Bush defends tax cuts plan to `avert downturn'

 

US President-elect George W. Bush defended his proposals for sweeping tax cuts yesterday in spite of Congressional opposition, arguing that his economic package was vital to avert "a potential economic downturn".

During his first trip to Washington since securing his election victory, Mr Bush dismissed speculation that he would quietly abandon or radically reshape his $1,300 billion (€1,456 billion) plans for across-the-board tax cuts.

Standing alongside Congressional leaders who have expressed doubts about his tax cuts in recent days, Mr Bush said: "I campaigned and say things because I believe them. I believe it's essential for our country to make the code more fair."

Mr Bush said he wanted to cut marginal rates of taxation, particularly for low-income taxpayers, in order to "help spur economic activity and economic growth".

"I talked about marginal rate reduction to serve as an insurance policy against a potential economic downturn . . . I was saying that a year ago. The potential economic downturn is perhaps more real today than it was a year ago."

Earlier, Mr Bush and his economic advisers met Mr Alan Greenspan, chairman of the Federal Reserve. Mr Bush said he talked at length with the Fed chairman about energy policy, including energy shortages and conservation issues. Describing Mr Greenspan as "a good man", he said: "We had a very strong discussion about my confidence in his abilities."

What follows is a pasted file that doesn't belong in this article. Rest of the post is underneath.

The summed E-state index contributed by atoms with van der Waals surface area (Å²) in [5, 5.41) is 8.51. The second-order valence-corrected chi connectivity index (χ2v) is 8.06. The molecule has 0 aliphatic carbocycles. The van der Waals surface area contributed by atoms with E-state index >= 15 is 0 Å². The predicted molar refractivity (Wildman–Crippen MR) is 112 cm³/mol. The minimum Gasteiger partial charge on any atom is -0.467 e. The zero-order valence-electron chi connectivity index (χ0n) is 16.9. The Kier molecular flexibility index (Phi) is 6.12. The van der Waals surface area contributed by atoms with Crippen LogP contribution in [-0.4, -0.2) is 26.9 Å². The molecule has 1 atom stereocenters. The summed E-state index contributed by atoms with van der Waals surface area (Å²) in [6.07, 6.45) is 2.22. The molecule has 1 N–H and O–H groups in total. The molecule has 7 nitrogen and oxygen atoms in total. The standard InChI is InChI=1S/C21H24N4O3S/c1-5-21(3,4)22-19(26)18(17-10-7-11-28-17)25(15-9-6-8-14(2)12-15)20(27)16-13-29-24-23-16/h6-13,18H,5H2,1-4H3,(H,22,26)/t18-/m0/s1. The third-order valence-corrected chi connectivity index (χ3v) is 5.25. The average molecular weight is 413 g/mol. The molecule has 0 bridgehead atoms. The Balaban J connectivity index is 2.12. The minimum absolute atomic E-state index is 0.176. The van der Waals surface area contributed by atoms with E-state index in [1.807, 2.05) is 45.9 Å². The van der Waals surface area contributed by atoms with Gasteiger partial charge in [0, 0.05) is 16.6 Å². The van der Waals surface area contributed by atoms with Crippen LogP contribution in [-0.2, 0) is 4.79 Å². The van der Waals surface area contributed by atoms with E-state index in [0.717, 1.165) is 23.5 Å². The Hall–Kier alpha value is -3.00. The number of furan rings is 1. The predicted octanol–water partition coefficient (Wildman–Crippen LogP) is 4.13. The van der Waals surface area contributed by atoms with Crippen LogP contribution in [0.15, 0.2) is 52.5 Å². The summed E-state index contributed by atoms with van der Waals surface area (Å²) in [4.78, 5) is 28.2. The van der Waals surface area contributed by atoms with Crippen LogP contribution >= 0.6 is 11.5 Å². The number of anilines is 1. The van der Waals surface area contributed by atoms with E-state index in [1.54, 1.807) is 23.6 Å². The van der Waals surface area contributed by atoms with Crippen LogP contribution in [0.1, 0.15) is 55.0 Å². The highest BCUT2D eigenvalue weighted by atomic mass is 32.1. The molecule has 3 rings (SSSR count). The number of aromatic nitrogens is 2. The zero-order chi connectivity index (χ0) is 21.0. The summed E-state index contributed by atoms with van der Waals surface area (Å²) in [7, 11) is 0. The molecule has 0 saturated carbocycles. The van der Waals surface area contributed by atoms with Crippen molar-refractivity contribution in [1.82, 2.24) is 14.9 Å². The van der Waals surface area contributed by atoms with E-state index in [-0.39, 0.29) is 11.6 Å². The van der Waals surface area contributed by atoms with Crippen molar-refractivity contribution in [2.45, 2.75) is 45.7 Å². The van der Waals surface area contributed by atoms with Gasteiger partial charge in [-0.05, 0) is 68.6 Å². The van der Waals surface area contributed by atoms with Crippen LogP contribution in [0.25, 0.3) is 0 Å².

Mr Greenspan was the President-elect's first meeting in Washington, underlining how keen the new administration is to build bridges with the Fed chairman. Mr Greenspan has signalled a preference for spending the federal budget surplus on reducing the national debt rather than tax cuts. He also has a history of a strained relationship with the Bush family, having been criticised by Mr Bush's father, former President Bush, for failing to act rapidly enough to end the recession before his 1992 election defeat.

Mr Bush later began interviewing potential cabinet appointments, including candidates for Treasury Secretary. Mr Bush's aides said that the President-elect lunched with Mr Paul O'Neill, chairman of Alcoa, whom they suggested was a leading candidate for the Treasury position.

Mr O'Neill was deputy director of the Office of Management and Budget in the Ford administration, and formerly president of International Paper. He holds an economics degree from Fresno State College in California and a masters degree in public administration from Indiana University. However, he is perhaps best known for his role as chairman of Rand, the public policy think-tank, where he took a strong interest in education issues, the first legislative priority for the incoming Bush administration.

Other candidates for Treasury Secretary include Mr William McDonough, president of the New York Fed, and Mr John Hennessy, former chief executive of Credit Suisse First Boston. Mr Bush also met privately Mr Dan Coats, the former Indiana senator, who is tipped to head the Pentagon.